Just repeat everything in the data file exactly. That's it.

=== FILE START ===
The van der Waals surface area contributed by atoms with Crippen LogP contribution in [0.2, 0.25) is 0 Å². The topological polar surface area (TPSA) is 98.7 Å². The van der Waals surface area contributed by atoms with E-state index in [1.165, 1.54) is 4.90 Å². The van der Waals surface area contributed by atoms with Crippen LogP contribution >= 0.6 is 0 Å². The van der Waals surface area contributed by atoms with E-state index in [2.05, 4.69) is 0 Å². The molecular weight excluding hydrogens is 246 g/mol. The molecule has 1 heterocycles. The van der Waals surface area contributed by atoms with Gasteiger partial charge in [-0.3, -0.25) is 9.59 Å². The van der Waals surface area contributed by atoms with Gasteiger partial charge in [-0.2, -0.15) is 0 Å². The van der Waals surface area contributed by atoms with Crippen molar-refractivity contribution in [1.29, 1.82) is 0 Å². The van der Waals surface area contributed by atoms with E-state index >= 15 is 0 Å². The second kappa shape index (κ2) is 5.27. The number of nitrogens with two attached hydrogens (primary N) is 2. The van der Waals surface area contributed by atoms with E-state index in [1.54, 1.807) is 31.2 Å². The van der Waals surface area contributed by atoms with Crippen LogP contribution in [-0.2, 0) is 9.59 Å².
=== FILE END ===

The van der Waals surface area contributed by atoms with Crippen LogP contribution in [0.2, 0.25) is 0 Å². The topological polar surface area (TPSA) is 98.7 Å². The van der Waals surface area contributed by atoms with E-state index in [1.165, 1.54) is 4.90 Å². The van der Waals surface area contributed by atoms with Crippen LogP contribution >= 0.6 is 0 Å². The van der Waals surface area contributed by atoms with E-state index in [2.05, 4.69) is 0 Å². The molecular weight excluding hydrogens is 246 g/mol. The molecule has 1 heterocycles. The van der Waals surface area contributed by atoms with Gasteiger partial charge in [-0.3, -0.25) is 9.59 Å². The van der Waals surface area contributed by atoms with Gasteiger partial charge in [-0.2, -0.15) is 0 Å². The van der Waals surface area contributed by atoms with Crippen molar-refractivity contribution in [1.29, 1.82) is 0 Å². The van der Waals surface area contributed by atoms with E-state index >= 15 is 0 Å². The second kappa shape index (κ2) is 5.27. The number of nitrogens with two attached hydrogens (primary N) is 2. The van der Waals surface area contributed by atoms with E-state index in [1.54, 1.807) is 31.2 Å². The van der Waals surface area contributed by atoms with Crippen LogP contribution in [-0.2, 0) is 9.59 Å².